More than 5,000 children still do not have access to a computer, laptop or tablet to do their homework or follow classes online, according to a survey that exposed a digital divide made more acute by the COVID-19 pandemic.

This emerged through a MISCO survey carried out this summer which showed that 11 per cent of the 350 families interviewed did not have enough equipment for all their children — equivalent to more than 5,000 children in Malta. The situation seems to be more prevalent among those sending their children to Church and State schools.

Malta Trust Foundation chair Marie-Louise Coleiro Preca said the study set off alarm bells and exposed the cracks children risked falling into without the proper tools for their education.

"The study showed that the digital divide is very real and the pandemic has pushed this stark reality to the fore," she said.

Marie Louise Coleiro Preca calls on businesses to donate laptops to children in need.

In order to address this, the Malta Trust Foundation in collaboration with the Chamber of Commerce launched an initiative called Your Device Your Right to bridge this divide by distributing second-hand refurbished laptops to students struggling to keep up with their classmates.

The students in need of these laptops will be identified by teachers, and referred by heads of schools. Apart from being provided with the hardware, the initiative also seeks to provided these families with the skills to use computers as well as free internet access.

In light of this, a memorandum of understanding was signed by telecommunications company GO, that will provide the internet, and TCTC, which is contributing €35,000 worth of free training.

Malta Chamber of Commerce president Marisa Xuereb added that digital literacy was indispensable in today’s world and no child could afford to be left behind. She referred to a pilot project carried out over the past months through which 55 refurbished laptops have already been donated to referred students.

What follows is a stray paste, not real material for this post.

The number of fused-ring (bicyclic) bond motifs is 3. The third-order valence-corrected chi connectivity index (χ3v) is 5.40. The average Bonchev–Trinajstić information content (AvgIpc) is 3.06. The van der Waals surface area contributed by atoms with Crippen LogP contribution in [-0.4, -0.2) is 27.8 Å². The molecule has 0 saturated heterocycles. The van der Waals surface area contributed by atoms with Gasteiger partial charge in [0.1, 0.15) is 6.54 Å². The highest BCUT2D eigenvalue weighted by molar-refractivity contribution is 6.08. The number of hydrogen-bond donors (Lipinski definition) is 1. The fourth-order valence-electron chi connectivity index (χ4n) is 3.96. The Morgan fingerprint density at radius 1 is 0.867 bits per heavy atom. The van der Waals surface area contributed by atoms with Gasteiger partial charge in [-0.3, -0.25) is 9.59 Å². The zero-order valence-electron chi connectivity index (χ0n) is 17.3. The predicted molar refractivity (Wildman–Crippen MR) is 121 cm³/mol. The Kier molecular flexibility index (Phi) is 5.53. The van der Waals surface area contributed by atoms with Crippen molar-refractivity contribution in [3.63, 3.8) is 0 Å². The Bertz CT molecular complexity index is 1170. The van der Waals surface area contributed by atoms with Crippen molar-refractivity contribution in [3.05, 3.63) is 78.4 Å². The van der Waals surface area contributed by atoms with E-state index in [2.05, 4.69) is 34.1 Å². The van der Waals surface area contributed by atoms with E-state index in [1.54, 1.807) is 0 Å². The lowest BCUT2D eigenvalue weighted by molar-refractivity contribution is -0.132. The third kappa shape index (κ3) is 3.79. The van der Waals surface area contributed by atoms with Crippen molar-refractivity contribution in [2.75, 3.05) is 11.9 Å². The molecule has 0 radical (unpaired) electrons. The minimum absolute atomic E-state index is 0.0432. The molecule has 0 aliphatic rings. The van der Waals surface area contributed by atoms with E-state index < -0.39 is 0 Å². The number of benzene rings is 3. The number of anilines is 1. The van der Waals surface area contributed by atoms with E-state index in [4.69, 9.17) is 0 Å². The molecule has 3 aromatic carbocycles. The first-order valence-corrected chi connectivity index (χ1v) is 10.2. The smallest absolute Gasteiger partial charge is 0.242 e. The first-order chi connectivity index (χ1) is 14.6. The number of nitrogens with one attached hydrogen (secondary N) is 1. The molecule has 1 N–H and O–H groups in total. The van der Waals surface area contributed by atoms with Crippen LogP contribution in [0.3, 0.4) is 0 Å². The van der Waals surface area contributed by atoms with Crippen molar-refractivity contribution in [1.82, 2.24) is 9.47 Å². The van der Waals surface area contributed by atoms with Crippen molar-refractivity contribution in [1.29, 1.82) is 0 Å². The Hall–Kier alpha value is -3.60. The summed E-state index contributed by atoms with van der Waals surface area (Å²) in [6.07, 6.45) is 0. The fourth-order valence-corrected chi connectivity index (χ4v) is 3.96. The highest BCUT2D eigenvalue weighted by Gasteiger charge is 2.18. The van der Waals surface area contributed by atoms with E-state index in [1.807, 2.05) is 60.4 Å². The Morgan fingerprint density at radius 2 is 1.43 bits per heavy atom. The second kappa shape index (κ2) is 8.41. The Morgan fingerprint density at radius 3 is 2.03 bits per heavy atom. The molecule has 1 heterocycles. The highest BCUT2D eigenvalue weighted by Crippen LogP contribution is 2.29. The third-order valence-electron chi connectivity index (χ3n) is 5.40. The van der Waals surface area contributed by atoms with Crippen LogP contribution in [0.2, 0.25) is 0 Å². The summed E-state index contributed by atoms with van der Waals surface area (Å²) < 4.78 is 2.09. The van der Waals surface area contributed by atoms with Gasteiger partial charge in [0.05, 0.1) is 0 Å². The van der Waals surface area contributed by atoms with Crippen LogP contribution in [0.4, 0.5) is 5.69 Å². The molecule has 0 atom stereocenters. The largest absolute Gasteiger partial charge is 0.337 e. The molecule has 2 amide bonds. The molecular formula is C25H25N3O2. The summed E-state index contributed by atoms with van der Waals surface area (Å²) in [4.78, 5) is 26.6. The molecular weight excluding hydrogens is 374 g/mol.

More than one in 10 students struggle with homework

The objective of the MISCO survey was to gain insight into the situation and obtain information from parents on how the pandemic impacted the education of their children aged four to 17.

The majority of parents interviewed, 61 per cent, sent their children to State schools, 35 per cent to Church schools and 11 per cent to independent schools.

The majority, 99 per cent, had internet access. Sixteen per cent of respondents said they experienced frequent internet connection problems at home, 41 per cent said they “sometimes have” connection issues, while 43 per cent hardly encountered any difficulties.

When it came to following lessons online, 28 per cent of respondents said their children faced problems; an incidence that was higher among children attending State and independent schools.

Meanwhile, 13 per cent of respondents said their children struggled to complete their homework, a situation more prevalent among those attending Church schools.

Companies and individuals can provide used laptops to the initiative. Those who may not have any used laptops, can support Your Device Your Right by donating €350, as this would enable the Foundation to buy a second-hand computer.

Devices can be taken to the Malta Trust Foundation located at Maison Notre Dame, St Calcedonius Square, Floriana, Mondays to Fridays between 8am and noon. For more information contact






Independent journalism costs money. Support Times of Malta for the price of a coffee.

Support Us